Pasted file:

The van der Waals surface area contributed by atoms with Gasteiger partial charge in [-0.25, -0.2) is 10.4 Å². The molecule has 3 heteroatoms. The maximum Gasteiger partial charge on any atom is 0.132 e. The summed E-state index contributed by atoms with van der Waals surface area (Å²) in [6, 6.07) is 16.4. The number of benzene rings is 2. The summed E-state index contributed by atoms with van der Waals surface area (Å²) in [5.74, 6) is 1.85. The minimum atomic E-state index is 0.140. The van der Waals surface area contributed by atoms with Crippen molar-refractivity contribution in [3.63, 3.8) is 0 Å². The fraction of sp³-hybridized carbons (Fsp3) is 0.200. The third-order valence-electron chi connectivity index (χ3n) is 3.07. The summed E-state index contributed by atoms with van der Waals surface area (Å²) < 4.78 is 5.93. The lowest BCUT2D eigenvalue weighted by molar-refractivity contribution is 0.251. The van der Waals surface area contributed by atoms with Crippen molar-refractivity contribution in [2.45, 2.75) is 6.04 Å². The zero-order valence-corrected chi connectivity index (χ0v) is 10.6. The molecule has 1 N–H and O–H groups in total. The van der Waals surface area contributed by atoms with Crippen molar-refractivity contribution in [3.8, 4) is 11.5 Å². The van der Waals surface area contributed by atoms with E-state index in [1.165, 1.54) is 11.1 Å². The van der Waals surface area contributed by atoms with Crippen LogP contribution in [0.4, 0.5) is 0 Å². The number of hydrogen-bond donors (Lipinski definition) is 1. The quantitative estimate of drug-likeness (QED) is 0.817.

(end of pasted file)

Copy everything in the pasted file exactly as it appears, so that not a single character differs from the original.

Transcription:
The van der Waals surface area contributed by atoms with Gasteiger partial charge in [-0.25, -0.2) is 10.4 Å². The molecule has 3 heteroatoms. The maximum Gasteiger partial charge on any atom is 0.132 e. The summed E-state index contributed by atoms with van der Waals surface area (Å²) in [6, 6.07) is 16.4. The number of benzene rings is 2. The summed E-state index contributed by atoms with van der Waals surface area (Å²) in [5.74, 6) is 1.85. The minimum atomic E-state index is 0.140. The van der Waals surface area contributed by atoms with Crippen molar-refractivity contribution in [3.63, 3.8) is 0 Å². The fraction of sp³-hybridized carbons (Fsp3) is 0.200. The third-order valence-electron chi connectivity index (χ3n) is 3.07. The summed E-state index contributed by atoms with van der Waals surface area (Å²) < 4.78 is 5.93. The lowest BCUT2D eigenvalue weighted by molar-refractivity contribution is 0.251. The van der Waals surface area contributed by atoms with Crippen molar-refractivity contribution in [2.45, 2.75) is 6.04 Å². The zero-order valence-corrected chi connectivity index (χ0v) is 10.6. The molecule has 1 N–H and O–H groups in total. The van der Waals surface area contributed by atoms with Crippen molar-refractivity contribution in [3.8, 4) is 11.5 Å². The van der Waals surface area contributed by atoms with E-state index in [1.165, 1.54) is 11.1 Å². The van der Waals surface area contributed by atoms with Crippen LogP contribution in [0.4, 0.5) is 0 Å². The number of hydrogen-bond donors (Lipinski definition) is 1. The quantitative estimate of drug-likeness (QED) is 0.817.